Lap six: Immediately after the Sachskurve, the tachometer calls for third again. After the quick left turn and the depression, the second is the start and finish straight. With a lot of excess speed, I let the machine take a long way out so that I can switch back to third on the straight. The Norton is like a one. I move back, but instead of a small leather cushion, I only find the hard apron as a seat. The driver can almost rest his chin on the tank for this. Alone the frame tube running above the tank and the attachment of the steering damper prevent this. Nevertheless, it is possible to dive with your head completely behind the delicate frame, which is covered with fine wire mesh, which is supposed to protect the pilot from falling rocks from the person in front.

The machine accelerates from below without holes and powerfully, the sound from the open pipe is a symphony in itself. There are vibrations, low frequency and so not really annoying. Now there is time to take a close look at the small celluloid window of the oil pump, which is located on the far right of the camshaft housing. To be on the safe side, I give the engine a portion of lubricant with the hand pump attached to the oil tank so that nothing sticks.


It is possible to dive with your head behind the dainty, wire mesh frame and keep an eye on the Smiths tachometer.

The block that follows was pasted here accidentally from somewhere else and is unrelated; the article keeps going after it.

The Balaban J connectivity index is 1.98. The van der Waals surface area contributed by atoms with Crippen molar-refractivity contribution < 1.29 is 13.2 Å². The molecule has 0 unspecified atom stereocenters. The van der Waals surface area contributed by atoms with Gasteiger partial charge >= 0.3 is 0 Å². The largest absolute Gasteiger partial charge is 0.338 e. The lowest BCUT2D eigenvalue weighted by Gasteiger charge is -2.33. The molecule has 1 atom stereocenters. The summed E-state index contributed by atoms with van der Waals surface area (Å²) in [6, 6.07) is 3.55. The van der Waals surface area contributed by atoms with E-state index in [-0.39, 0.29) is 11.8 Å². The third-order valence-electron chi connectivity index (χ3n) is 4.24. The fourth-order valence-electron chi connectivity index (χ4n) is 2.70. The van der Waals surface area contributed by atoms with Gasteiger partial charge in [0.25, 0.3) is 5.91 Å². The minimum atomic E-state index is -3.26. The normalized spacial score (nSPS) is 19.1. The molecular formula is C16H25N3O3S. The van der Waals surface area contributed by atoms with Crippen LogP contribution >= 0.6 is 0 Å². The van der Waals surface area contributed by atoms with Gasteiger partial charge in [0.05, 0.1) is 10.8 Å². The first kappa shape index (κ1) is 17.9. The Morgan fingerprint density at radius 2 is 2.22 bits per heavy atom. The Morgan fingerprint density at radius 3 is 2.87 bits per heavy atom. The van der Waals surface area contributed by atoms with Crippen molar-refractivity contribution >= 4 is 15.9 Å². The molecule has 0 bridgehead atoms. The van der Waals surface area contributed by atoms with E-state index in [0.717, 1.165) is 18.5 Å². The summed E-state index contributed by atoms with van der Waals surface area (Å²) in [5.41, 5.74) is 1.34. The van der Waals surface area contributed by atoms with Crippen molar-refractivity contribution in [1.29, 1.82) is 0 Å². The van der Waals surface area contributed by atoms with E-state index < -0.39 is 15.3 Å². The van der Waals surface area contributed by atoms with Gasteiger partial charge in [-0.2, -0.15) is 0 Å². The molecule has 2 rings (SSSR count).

Then I fly over the start / finish line, past the pit lane and this time stay on the far left. The Smiths-Chronometric shows a good 5200 rpm before I have to close the throttle. The engine begins to rumble and pop. His very own unmistakable way of asking for more food. The braking effect of the long stroke is so strong that I don’t have to use the brake.

The Norton can be angled far. Nothing threatens to affect the inclination. For the first time, I didn’t shift down at the end of the long straight, keep both hands on the handlebars and pull up the gas at the apex of the curve. Then comes the crossbar again. Close the gas, brake the load. Release the brake, spread your knees to release the gearshift lever, shift gears, close your knees again, hand back to the throttle. The process now takes no longer than two seconds.

We have become one, Norton and me. It drives extremely stable. The only drawback is the brakes. Eighty years ago it was definitely one of the best on the market, but today, on a modern racing circuit, it is hopelessly overwhelmed. Although the test machine is already equipped with the larger brakes of the successor model, they are not really capable of seriously countering the engine performance. Severe fading occurs after just a few rounds without actually announcing it beforehand. Again, the engine brakes more reliably with the gas cock closed.

It may have been a good dozen laps when the engine shuts off after a brief stutter. It’s a shame, the three liters of fuel have been used up. All of a sudden, I was overcome by the feeling that many of you probably remember from their childhood. You put a chip in the bumper car and when it’s at its best, the ride comes to an end. We roll almost to the pit lane and a little later the first raindrops fall. If that wasn’t perfect timing…